In accordance with the Office of the Public Health Officer, all non-essential travel outside of Canada should be postponed. Employees are encouraged to discuss any travel plans with their manager ahead of time to identify any necessary precautions.

8. Where employees are prevented from entering worksites, should they be required to perform work?

In situations where employees who have been prevented from entering worksites due to returning from travel outside of Canada or are believed to have been in direct contact with a confirmed case of COVID-19, they should be expected to perform normal job duties remotely where possible as long as they do not have any flu-like symptoms.

9. What is FNHA's advice on business travel restrictions and/or attending meetings while COVID-19 remains a risk?

It is advised that as a precautionary measure that non-essential business travel should be limited. Employers should be working with teams to review travel plans and put a pause on or cancel travel that is not necessary to perform core job functions over the coming weeks.

When available, arrange virtual meetings and communicate via email, phone and Skype.

If you need to meet in person there should be no more than five people in attendance, with all attendees maintaining physical distancing

When planning check-ins with your team consider alternatives to holding a meeting.

10. How should employers continue to ensure occupational health and safety standards are met in the workplace?

Always wear gloves while cleaning and disinfecting.

Wipe frequently touched surfaces before and after use

Wipe a surface clean to remove visible dirt first and then use a disinfectant.

If you have coughed or sneezed, wipe all surfaces within a two-meter radius

Common household cleaners and disinfectants can effectively clean your work space when the manufacturer's instructions are followed.

If using a cleaning or disinfecting spray avoid spraying onto surfaces directly and instead saturate a paper towel and then wipe surface.

Wash your hands with soap and water, or use 60% or greater alcohol-based hand sanitizer after cleaning and after any exposure to areas that may not be regularly disinfected, e.g.,  elevators, restrooms, doorknobs, photocopiers, kitchens etc.

11. What is the FNHA's advice with respect to layoffs?

We encourage you to remain in communication with the FNHA on any significant decisions you may be considering in relation to your existing funding arrangements.

The FNHA has been receiving questions from employers with respect to their decision about whether to lay off staff members. This question has arisen due to the voluntary or mandatory shutdown of program operations.

The FNHA does not expect you to take these measures but understands this is a decision that has been and will continue to be made by employers, as part of their response in addressing this evolving situation.

Generally, a layoff is a period of time where an employee ceases to work and the employer stops compensation. If you are considering layoffs please be aware that they may be considered a termination of the employment relationship and, if applicable, notice or pay in lieu of notice may be required.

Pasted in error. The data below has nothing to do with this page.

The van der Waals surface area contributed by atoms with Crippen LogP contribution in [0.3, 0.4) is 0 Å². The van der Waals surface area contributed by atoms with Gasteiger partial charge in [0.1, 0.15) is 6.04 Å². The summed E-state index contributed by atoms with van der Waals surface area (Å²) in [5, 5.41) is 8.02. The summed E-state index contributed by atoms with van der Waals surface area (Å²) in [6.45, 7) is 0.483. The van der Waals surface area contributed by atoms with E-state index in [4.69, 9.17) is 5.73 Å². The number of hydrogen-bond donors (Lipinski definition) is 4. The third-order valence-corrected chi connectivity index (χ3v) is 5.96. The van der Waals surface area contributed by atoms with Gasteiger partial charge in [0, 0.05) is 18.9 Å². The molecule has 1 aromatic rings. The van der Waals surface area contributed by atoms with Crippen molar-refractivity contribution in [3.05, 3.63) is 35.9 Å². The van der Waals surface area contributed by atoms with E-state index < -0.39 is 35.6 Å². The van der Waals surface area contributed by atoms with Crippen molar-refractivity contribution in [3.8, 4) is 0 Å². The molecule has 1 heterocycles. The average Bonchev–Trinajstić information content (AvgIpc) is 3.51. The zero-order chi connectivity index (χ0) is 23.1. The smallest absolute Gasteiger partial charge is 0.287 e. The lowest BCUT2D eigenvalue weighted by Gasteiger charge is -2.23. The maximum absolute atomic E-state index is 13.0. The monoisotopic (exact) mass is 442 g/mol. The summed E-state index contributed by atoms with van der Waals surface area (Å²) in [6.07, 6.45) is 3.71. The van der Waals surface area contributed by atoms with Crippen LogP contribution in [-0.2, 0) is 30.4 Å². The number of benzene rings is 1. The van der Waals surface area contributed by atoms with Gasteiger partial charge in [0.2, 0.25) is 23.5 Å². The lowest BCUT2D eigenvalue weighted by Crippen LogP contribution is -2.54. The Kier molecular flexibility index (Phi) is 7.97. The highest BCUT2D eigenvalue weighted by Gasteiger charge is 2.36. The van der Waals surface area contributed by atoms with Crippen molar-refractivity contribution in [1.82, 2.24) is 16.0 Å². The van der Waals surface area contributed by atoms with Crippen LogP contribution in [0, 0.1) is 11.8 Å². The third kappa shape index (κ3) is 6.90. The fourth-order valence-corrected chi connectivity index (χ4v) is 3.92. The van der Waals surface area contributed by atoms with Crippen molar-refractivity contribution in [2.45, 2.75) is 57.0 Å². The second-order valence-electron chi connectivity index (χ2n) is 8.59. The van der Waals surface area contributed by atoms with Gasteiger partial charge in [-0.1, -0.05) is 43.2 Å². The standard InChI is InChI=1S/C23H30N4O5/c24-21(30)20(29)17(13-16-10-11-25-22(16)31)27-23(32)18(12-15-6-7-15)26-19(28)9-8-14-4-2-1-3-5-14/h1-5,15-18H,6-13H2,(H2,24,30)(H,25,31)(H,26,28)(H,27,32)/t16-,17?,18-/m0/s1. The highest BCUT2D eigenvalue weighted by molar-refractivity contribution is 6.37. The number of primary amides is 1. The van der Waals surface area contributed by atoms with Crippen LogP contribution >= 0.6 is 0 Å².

When considering layoffs please assess the following:

Existing employment contract obligations, individual or collective agreement(s);

Work that can continue to be performed and whether or not it can be performed remotely in accordance with the principles outlined in #3 above.

Whether the employee can perform other work in support of program implementation, once the program can be implemented

Whether the employee can be re-deployed on other tasks, either in their unit or another unit

The temporary re-deployment of the employee to a different priority area;

The temporary reduction of hours to better reflect the reduced level of operations; and

The use of vacation or other forms of leave to manage this temporary situation


Under provincial legislation in BC an employer may only temporarily lay off an employee in the following circumstances; if allowed pursuant to the employment agreement, with the consent of the employee or it is an accepted industry practice. Typically, layoffs can only be up to 13 weeks in a period of 20 weeks or that period of time where an employee has the right to be recalled under a collective agreement.

As these are unprecedented times, BC has amended this legislation in order to allow an employee to take unpaid, job-protected leave related to COVID-19 in the following situations:

They have been diagnosed with COVID-19 and are following the instructions of their medical provider;

They are in quarantine or self-isolation and acting in accordance with the orders from the Provincial Health Officer, Quarantine Act (Canada), guidelines from the BC Centre for Disease Control or guidelines from the Public Health Agency of Canada;

Their employer has directed them not to work due to concern about their exposure to others;

They need to provide care to a minor or dependent adult; and

They are outside of BC and unable to return to work. 

Under the Canada Labour Code a layoff is defined as a period of three months or less. If the period is longer than three months, then one of the following conditions must be present: 

The employer notifies employees before the layoff of a date for recall no longer than six months;

The employer continues to compensate the employees an agreed upon amount;

The employer continues to pay pension benefits to their plan;

The employee receives or is qualified to receive supplementary unemployment benefits; or

The layoff has occurred in accordance with the relevant collective agreement.

The federal government has announced a COVID-19 Economic Response Plan, including details about the Canada Emergency Wage Subsidy. This package is designed to help businesses, including societies, keep and return workers to their payroll.  

For updates and public health information go to www.fnha.ca/coronavirus. If you have any questions about your health, call *811

Download this document in PDF format here.

 Public Health Warning

If you think that you have been exposed to the novel coronavirus (COVID-19) or are experiencing symptoms, please contact your primary care provider or local public health office or call 8-1-1.​